Violent crimes cost Trinidad and Tobago billions of dollars

Relatives grieve for Brandon Victor who was gunned down at a construction site, Upper Cascade Main Road, St Ann's on March 10. - ROGER JACOB
Relatives grieve for Brandon Victor who was gunned down at a construction site, Upper Cascade Main Road, St Ann's on March 10. - ROGER JACOB

Murders, shootings, woundings, and domestic violence cost TT more than $6 billion in 2022, according to a study presented at the two-day symposium on crime and violence by the Inter American Development Bank.

Rutgers University Professor Andres Rengifo revealed a study showing that violence in TT consumed 4.07 per cent of the nation’s GDP last year.

Last year, murders alone cost the country about $1.4 billion. Rengifo said each of these murders cost US$350,000 or more than $2 million, accounting for 21 per cent of the costs of treating with violence.

Medical expenses alone for a shooting victim is about $80,000, as revealed in a breakdown of the costs behind interpersonal violence. The mental health aspect behind it costs about $50,000. The highest cost of a murder comes in productivity which was estimated to be a $1.2 billion cost to the country, but Rengifo did not detail specifics on how the study quantified productivity.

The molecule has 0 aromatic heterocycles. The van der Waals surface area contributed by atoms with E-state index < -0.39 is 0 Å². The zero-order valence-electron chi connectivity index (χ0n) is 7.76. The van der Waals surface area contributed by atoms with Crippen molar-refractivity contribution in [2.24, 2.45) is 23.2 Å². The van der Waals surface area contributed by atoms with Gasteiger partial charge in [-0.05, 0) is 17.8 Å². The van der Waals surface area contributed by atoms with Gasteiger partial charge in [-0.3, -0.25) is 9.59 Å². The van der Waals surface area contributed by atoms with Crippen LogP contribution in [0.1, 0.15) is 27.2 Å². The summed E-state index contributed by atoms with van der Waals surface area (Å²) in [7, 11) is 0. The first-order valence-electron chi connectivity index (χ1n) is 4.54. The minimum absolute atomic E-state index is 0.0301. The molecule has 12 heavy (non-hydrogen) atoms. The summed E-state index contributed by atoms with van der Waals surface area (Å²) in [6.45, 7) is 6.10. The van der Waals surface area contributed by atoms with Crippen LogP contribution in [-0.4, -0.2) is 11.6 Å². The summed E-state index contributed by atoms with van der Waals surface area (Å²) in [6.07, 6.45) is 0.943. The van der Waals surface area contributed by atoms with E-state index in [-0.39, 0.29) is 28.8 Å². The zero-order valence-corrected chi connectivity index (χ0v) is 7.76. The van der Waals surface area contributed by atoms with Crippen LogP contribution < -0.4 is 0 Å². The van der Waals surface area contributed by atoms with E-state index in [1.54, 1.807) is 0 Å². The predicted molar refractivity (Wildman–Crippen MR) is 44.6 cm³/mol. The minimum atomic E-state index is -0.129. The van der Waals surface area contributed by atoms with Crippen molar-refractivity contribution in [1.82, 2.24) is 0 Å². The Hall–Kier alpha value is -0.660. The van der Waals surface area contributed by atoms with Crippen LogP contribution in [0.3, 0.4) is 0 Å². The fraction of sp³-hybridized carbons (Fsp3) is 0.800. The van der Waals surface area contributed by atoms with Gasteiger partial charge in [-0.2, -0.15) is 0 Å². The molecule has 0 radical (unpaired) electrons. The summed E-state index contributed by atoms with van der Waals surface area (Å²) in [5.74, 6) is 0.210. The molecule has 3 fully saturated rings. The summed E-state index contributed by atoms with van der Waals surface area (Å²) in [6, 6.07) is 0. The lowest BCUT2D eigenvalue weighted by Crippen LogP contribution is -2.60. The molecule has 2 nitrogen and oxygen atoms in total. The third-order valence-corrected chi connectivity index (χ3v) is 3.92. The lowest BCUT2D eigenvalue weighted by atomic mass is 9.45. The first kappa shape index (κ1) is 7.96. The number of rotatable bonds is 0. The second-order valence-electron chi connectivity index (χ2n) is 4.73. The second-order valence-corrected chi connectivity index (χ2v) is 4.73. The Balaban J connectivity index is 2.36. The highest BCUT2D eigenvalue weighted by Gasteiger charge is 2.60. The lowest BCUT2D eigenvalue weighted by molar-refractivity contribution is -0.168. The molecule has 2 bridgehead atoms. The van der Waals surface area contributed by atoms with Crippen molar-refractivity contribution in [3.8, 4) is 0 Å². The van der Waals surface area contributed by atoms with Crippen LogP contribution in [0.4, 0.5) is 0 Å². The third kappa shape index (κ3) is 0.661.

TT also spent close to $93.9 million on criminal justice costs prior to and after each murder. About $45.89 million is spent on policing, more than $10 million in the judiciary, $9.4 million at the Attorney General’s office, $27 million for imprisonment and a little over a million for parole and probation.

Even enacting the death penalty as suggested by many could cost taxpayers millions, said the Prime Minister while speaking to the media at a post-symposium question and answer session.

“Every single person who is convicted and for whom the penalty is death, they have an automatic appeal in the Privy Council. If you are fighting that what you are fighting is a million-dollar or two, or five, or ten million-dollar expense, which will hardly bring success. Every single person on death row is going to cost the taxpayer millions of dollars as that person is fighting for his or her life,” said Dr Rowley.

Despite the great costs behind murders, it only accounts for one per cent of all the violence in TT. Last year, TT recorded 605 murders, but it also recorded 17,365 woundings and shootings and more 59,630 reports of domestic violence with physical violence.

“Violence varies. They don’t take the same form and they don’t have the same impact and they cannot be addressed in the same way,” Rengifo said. “Gang violence is typically associated with murders, but we also see that it could be showing up in woundings, in school fights and other forms of violence that are less likely to be reported.”

Police at the murder scene of Alex Anthony "Papa" Cooper at Logwood Park, Scarborough, Tobago, on April 9. - David Reid

Woundings and shootings cost medical facilities in 2022 more than $768 million, with $276 million spent on direct medical assistance after being wounded and more than $391 million in counselling. TT also spent about $121 million pre- and post- offence criminal justice costs. Private security as well also garnered about $56 million.